Birds of America
By John James Audubon, F. R. SS. L. & E.
MUSCICAPA VERTICALIS, Bonap.
PLATE LIV.--MALE AND FEMALE.
This species extends its range from the mouth of the Columbia river, across
our continent, to the shores of the Gulf of Mexico; but how far north it may
proceed is as yet unknown. On the 10th of April, 1837, whilst on Cayo Island,
in the Gulf of Mexico, I found a specimen of this bird dead at the door of a
deserted house, which had recently been occupied by some salt-makers. From its
freshness I supposed that it had sought refuse in the house on the preceding
evening, which had been very cold for the season. Birds of several other
species we also found dead on the beaches. The individual thus met with was
emaciated, probably in consequence of a long journey and scanty fare; but I was
not the less pleased with it, as it afforded me the means of taking measurements
of a species not previously described in full. In my possession are some
remarkably fine skins, from Mr. TOWNSEND'S collection, which differ considerably
from the figure given by BONAPARTE, who first described the species. So nearly
allied is it to the Green-crested Flycatcher, M. crinita, that after finding the
dead bird, my son and I, seeing many individuals of that species on the trees
about the house mentioned, shot several of them, supposing them to be the same.
We are indebted to the lamented THOMAS SAY for the introduction of the Arkansaw
Flycatcher into our Fauna. Mr. NUTTALL has supplied me with an account of its
"We first met with this bold and querulous species, early in July, in the
scanty woods which border the north-west branch of the Platte, within the range
of the Rocky Mountains; and from thence we saw them to the forests of the
Columbia and the Wahlamet, as well as in all parts of Upper California, to
latitude 32 degrees. They are remarkably noisy and quarrelsome with each other,
and in the time of incubation, like the King-bird, suffer nothing of the bird
kind to approach them without exhibiting their predilection for battle and
dispute. About the middle of June, in the dark swamped forests of the Wahlamet,
we every day heard the discordant clicking warble of this bird, somewhat like
tsh'k, tsh'k, tshivait, sounding almost like the creaking of a rusty door-hinge,
somewhat in the manner of the King-bird, with a blending of the notes of the
Blackbird or Common Grakle. Although I saw these birds residing in the woods of
the Columbia, and near the St. Diego in Upper California, I have not been able
to find the nest, which is probably made in low thickets, where it would be
consequently easily overlooked. In the Rocky Mountains they do not probably
breed before midsummer, as they are still together in noisy quarrelsome bands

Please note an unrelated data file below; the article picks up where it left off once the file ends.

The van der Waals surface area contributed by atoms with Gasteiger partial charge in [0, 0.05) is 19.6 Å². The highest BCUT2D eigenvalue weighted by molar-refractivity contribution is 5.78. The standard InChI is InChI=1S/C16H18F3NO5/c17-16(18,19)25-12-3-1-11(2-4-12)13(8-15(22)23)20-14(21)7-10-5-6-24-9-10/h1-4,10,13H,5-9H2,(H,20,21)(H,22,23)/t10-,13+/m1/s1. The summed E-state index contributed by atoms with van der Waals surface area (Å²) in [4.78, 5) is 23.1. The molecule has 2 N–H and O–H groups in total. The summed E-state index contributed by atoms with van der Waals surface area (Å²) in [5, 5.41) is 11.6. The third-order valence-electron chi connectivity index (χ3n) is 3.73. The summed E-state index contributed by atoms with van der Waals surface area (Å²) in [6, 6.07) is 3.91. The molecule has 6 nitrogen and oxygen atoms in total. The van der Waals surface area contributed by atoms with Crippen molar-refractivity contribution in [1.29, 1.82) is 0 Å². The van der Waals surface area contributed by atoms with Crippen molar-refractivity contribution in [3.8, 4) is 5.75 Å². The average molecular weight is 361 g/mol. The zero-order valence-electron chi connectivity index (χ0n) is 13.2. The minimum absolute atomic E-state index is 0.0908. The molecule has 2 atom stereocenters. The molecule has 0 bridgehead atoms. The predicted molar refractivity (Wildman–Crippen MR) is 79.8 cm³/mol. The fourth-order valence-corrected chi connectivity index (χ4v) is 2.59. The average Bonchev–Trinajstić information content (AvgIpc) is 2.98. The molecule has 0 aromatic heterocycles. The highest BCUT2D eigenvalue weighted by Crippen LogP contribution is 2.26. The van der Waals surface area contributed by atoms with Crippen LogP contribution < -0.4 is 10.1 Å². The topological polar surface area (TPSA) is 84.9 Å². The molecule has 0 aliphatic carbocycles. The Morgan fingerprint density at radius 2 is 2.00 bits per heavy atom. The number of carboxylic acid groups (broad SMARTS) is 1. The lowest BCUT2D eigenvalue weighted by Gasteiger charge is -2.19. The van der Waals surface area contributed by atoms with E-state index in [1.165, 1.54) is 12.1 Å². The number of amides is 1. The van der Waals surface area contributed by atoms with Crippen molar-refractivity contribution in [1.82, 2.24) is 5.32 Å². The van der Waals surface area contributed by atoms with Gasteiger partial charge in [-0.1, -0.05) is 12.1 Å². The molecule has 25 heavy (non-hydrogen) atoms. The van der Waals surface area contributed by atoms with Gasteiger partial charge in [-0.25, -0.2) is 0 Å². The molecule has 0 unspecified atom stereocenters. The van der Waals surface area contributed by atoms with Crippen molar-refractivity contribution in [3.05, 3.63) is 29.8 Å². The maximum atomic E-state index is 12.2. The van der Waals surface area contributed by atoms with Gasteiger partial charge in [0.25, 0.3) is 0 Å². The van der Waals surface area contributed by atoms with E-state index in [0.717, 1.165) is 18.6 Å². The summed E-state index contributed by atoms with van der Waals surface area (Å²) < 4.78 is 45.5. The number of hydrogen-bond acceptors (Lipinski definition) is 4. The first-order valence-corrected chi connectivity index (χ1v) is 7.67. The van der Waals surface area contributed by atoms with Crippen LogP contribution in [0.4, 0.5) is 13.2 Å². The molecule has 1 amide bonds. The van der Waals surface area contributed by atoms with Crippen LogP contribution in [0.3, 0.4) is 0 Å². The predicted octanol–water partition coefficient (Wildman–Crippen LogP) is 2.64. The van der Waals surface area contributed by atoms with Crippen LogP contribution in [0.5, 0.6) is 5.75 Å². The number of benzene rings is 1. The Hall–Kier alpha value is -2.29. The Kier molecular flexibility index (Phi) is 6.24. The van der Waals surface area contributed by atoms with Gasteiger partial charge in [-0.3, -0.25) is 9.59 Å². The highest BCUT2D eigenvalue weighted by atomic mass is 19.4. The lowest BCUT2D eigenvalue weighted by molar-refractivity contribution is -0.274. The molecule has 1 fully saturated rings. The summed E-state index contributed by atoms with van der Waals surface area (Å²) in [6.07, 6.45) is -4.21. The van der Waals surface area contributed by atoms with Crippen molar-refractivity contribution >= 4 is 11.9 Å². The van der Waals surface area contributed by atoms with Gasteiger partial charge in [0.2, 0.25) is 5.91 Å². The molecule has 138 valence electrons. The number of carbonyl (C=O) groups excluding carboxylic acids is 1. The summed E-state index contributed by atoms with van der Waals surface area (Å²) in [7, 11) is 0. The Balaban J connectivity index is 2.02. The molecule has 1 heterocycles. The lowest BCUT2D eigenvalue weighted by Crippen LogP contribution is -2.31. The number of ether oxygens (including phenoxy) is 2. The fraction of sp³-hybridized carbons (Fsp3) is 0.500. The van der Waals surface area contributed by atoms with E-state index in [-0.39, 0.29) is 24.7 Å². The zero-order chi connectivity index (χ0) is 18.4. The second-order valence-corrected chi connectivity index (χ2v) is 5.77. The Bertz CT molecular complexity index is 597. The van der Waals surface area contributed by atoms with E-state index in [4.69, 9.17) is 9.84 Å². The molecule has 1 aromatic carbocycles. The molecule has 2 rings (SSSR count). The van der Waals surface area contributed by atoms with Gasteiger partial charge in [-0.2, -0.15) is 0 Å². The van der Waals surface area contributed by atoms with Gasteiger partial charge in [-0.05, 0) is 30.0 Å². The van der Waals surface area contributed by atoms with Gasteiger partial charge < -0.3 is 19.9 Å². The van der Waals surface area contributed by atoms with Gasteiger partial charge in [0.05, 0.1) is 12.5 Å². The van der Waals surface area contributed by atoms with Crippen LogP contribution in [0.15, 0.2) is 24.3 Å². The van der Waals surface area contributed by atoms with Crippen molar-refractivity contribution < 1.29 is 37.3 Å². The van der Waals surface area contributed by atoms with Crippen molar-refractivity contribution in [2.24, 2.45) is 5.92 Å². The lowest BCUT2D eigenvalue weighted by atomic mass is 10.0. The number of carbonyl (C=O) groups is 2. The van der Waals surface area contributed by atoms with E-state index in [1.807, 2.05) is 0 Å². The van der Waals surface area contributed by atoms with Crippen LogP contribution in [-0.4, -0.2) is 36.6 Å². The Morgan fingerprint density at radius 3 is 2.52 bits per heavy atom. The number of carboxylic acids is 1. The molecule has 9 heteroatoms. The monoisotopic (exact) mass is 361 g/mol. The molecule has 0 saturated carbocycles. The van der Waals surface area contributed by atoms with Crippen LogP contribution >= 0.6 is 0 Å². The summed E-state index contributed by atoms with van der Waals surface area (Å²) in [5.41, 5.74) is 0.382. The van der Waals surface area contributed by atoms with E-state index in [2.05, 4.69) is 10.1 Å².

until the middle of June."
Mr. TOWNSEND'S notice respecting it is as follows: "This is the
Chlowish-pil of the Chinooks. It is numerous along the banks of the Platte,
particularly in the vicinity of trees and bushes. It is found also, though not
so abundantly, across the whole range of the Rocky Mountains; and along the
banks of the Columbia to the ocean, it is a very common species. Its voice is
much more musical than is usual with birds of its genus, and its motions are
remarkably quick and graceful. Its flight is often long sustained, and like the
Common King-bird, with which it associates, it is frequently seen to rest in the
air, maintaining its position for a considerable time. The males are
wonderfully belligerent, fighting almost constantly, and with great fury, and
their loud notes of manner and defiance remind one strongly of the discordant
grating and creaking of a rusty door-hinge. The Indians of the Columbia accuse
them of a propensity to destroy the young and eat the eggs of other birds.
TYRANNUS VERTICALIS, Say, Long's Exped., vol. ii. p. 60.
ARKANSAW FLYCATCHER, Muscicapa verticalis, Bonap. Amer. Orn.,
vol. i. p. 18.
MUSCICAPA VERTICALIS, Bonap. Syn., p. 67.
ARKANSAW FLYCATCHER, Muscicapa verticalis, Nutt. Man.,
vol. i. p. 273.
ARKANSAW FLYCATCHER, Muscicapa verticalis, Aud. Orn. Biog.,
vol. iv. p. 422.
The outer five primaries much attenuated toward the end, the first more so,
the fifth least, the third longest, but the outer four nearly equal; tail almost
even. Upper parts ash-grey, the back tinged with yellow; a patch of bright
vermilion on the top of the head; wing-coverts and quills chocolate-brown; upper
tail-coverts and tail black, the outer web of the lateral feathers
yellowish-white; throat greyish-white, sides and fore part of neck ash-grey, the
rest of the lower parts pure yellow. Female similar.
Male, 9, 15 1/2.